Conventional sexual reproduction suffers from one big drawback: one can't control which half of one's genes and which half of one's partner's genes (or one's sperm donor's genes) one will pass along to offspring. With cloning one knows with far greater precision what one is passing along because one is passing along the almost exact replica (not exact because some mutations might have occurred in the cell that is cloned) of one's own genes. Howver, advances in biotech will eventually allow control over which of each pair of chromosomes one uses in making one's progeny. So at some point in the future it will be possible for a woman to choose a sperm donor and then to even choose which chromosome of each pair to use from that sperm donor. This will be further extended to allow chromosomes to be chosen from more than one donor. If one donor meets a woman's ideal for most chromosomes and another donor meets the woman's ideal for the rest of the chromosomes then different subsets will be able to be extracted from two different males to make the ideal donor sperm. This ability to decrease the uncertainty associated with reproduction will make reproduction more attractive to the risk averse. Given a stronger chance of a desireable outcome more will choose to reproduce.

Cloning will also eventually be just a starting point for genetic engineering. Suppose one decides to clone oneself. Well, do you have any biological qualities that you wish were different? For instance, suppose you have allergies or asthma. Wouldn't it be nice to edit your DNA to make your clone not be prone to developing those conditions? If you don't feel a need to have an exact clone (which most people wouldn't since they are already satisfied with donating only half their DNA to their offspring) then all sorts of improvements become possible. Want your offspring to avoid the need for braces that you had to wear for a few years? Edit the part of your genes that controls teeth development. Also, there are people walking around who appear to be immune to cavities and there is probably some discoverable genetic reason for that. So why not introduce genetic variations that increase the resistance to dental caries? Also, how many males will want their offspring to suffer male pattern baldness? There will be an incredibly large number of ways to improve on one's genetic endowment. Many cloners will be tempted by the sort of Cloning Plus option to improve on their own design.

The ability to genetically enhance one's clone will be a greater incentive to choose cloning. For instance, women who have a genetic predisposition to depression or anxiety and who suffer terribly from it might be reluctant to have an exact clone of themselves because they wouldn't want to have offspring who will suffer similarly. However, if offered the ability to create someone almost identical to themselves but who would be free from depression and anxiety some will find that an attractive idea.

So far most of the debate has been about women who decide to have children without a father actively involved in the process of raising the children. This is in part because only women have wombs and in part because women on average like having children more than men do. While its hard to say whether people will eventually genetically engineer their male offspring to have a greater desire for babies it seems more likely that advances in biotech will eventually lead to the creation of artificial wombs. For wealthy men who are so inclined this will eliminate their reliance on women for reproduction.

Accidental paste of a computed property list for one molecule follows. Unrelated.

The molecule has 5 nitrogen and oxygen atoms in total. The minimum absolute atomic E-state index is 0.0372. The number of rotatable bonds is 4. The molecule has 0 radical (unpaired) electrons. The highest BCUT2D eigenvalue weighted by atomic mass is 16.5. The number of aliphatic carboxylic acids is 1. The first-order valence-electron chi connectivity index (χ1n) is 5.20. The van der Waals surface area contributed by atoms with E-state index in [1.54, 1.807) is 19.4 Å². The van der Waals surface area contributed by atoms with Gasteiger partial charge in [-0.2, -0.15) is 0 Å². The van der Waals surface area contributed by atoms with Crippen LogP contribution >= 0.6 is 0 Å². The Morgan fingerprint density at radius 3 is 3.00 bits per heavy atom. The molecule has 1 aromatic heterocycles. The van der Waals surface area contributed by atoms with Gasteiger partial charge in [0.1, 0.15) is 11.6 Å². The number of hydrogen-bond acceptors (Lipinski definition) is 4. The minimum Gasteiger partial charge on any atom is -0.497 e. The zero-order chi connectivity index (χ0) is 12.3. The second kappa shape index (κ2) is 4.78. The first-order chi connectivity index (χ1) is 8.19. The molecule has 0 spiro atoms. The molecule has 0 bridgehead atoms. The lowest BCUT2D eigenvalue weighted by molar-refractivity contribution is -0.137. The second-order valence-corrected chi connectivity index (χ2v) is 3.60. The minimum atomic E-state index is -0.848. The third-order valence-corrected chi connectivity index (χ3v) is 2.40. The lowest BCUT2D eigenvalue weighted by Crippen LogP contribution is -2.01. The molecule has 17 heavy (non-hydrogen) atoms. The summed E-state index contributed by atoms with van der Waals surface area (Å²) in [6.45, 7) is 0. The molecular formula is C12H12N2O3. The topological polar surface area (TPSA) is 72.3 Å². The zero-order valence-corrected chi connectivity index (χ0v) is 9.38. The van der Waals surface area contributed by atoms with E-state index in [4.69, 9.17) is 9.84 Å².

All of the technological advances discussed here will provide incentives for having children outside the institution of marriage. While some people would choose to have children within marriage even while using these technologies any of the choices that would leave one member of a couple contributing nothing to the genetic endowment of progeny will in most cases cause that person to see little reason to involve themselves in the raising of such a child. Also, some women who can't find a suitable marriage mate who currently are electing not to have offspring at all will find single parenthood much more attractive if they can be guaranteed to have a child that will have all the qualities that they highly desire.

The net effect of all of these reproductive technologies appears to be to increase the incentives for single parenthood. Granted that the social science literature shows single parenthood is correlated with a large array of social pathologies such as higher crimie rate of the children, less educational attainment, etc. (a separate debate is the question of how much of that is the result of single parenthood and how much is caused by the same factor(s) - genetic or environmental - that cause single parenthood?). Will reproductive biotech's encouragement of single motherhood then result in greater social pathology? Not necessarily. The reason for this is that the kinds of children being born will be different on average in intelligence and personality than children being born today. What these offspring will be like will depend largely on the choices that the mothers make. If women choose genetic variations that increase intelligence while also choosing personality characteristics that tend to make one more studious, law-abiding and hard-working then the result may well be a far more civilized society. The actual result depends greatly on which mental characteristics women choose for their offspring.

We should probably be more worried about the results of the use of reproductive technologies in male-dominated societies. In male-dominated societies the choices made for offspring mental characteristics will tend to be quite different than those made in societies that grant women greater power. My guess is that males will favor aggressiveness in offspring more than females will. (though I could be wrong about that) The great unknown in all of this discussion is just what sorts of mental characteristics will people in different societies choose once they have the ability to control offspring mental characteristics. Personality genetic engineering is the area of human genetic engineering that we should be most concerned about.